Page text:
Solid circuit boards (known as “rigid”) have been with us for a long time and work well in most applications. However, modern CAD design has required circuit boards to adapt to more complex contoured shapes. Using CAD design software and modern manufacturing processes, almost anything can be made in almost any shape. So if a circuit board is rigid, how can they be used in something that isn’t flat?

 

     This is where flexible circuits come into play. Also called “flex” circuits, they are made up of copper traces encapsulated with an insulating dielectric material made of polyimide. Polyimide is an excellent insulator that allows the circuit to bend, resist contamination and withstand high temperatures.

     Not only are flex circuits beneficial due to their ability to bend and twist, but they are also much thinner than a rigid circuit board, making them an ideal solution where space is limited. Flex circuits are literally paper thin and can be sandwiched between other components or wrapped around obstacles. They also weigh very little which is useful in lightweight applications where every gram counts.

 

     Another benefit to using flex circuits is the ability to reduce the number of connectors needed to connect one circuit board to another. Eliminating connectors means reducing the number of components used (which reduces cost) and increases reliability since fewer solder joints are needed. Environmental factors such as water, salt, and dust do not affect traces encapsulated inside a flex circuit but are historically connector killers.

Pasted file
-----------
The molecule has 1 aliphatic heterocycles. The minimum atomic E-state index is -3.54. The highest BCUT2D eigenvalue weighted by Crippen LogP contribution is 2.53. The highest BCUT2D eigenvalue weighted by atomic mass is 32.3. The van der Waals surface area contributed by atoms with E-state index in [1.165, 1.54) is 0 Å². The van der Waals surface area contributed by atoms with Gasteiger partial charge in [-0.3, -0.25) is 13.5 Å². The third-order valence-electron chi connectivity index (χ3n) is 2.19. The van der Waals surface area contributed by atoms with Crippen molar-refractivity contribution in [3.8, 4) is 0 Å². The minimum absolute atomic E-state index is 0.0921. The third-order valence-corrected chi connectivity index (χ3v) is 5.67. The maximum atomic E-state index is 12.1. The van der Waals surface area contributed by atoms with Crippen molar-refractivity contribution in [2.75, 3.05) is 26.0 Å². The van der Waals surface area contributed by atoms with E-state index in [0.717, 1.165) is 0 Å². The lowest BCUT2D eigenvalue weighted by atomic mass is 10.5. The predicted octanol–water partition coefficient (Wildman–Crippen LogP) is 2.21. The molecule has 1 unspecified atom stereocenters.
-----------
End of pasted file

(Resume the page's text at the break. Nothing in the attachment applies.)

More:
Where are flex circuits used?

  • Curved TV’s and monitors (they are curved, after all)

  • Computer mice (they are odd shaped and have buttons on multiple sides)

  • Digital watches (some conform to the curved shape of your wrist)

  • DSLR cameras (there are buttons on almost every surface that are all connected together)

  • Fitness monitors (need to be as small, thin, and lightweight as possible)

  • Folding phones (flex circuits can be folded and bent many times without breaking)

  • Laptop screens (the monitor is connected to the main computer through flexible hinges)

  • Ear buds (not only need to be small and lightweight, but are oddly shaped)

  • Drones (obviously weight is a major factor in anything that flies)

  • Medical devices (things that go inside the body need to be small, lightweight, and reliable)

     Sometimes a product requires a circuit board to be both rigid and flexible, which is accomplished by using a hybrid circuit board design, or “rigid-flex”. The rigid areas can be assembled using conventional techniques and components while the flexible areas go where a rigid circuit board can’t. It’s the best of both worlds for applications that require both rigidity and flexibility.

     In the not so distant future, circuit boards will be transparent. Flex circuits exist now where the circuit boards are made from clear plastic materials (PET), but they are stiffer than normal polyimide flex circuit board material and they must be soldered with specialized equipment. However, improvements are being made so that one day we will be able to embed circuitry into windshields, cockpits, TV’s, phones, windows, glasses, goggles, and even coffee mugs!

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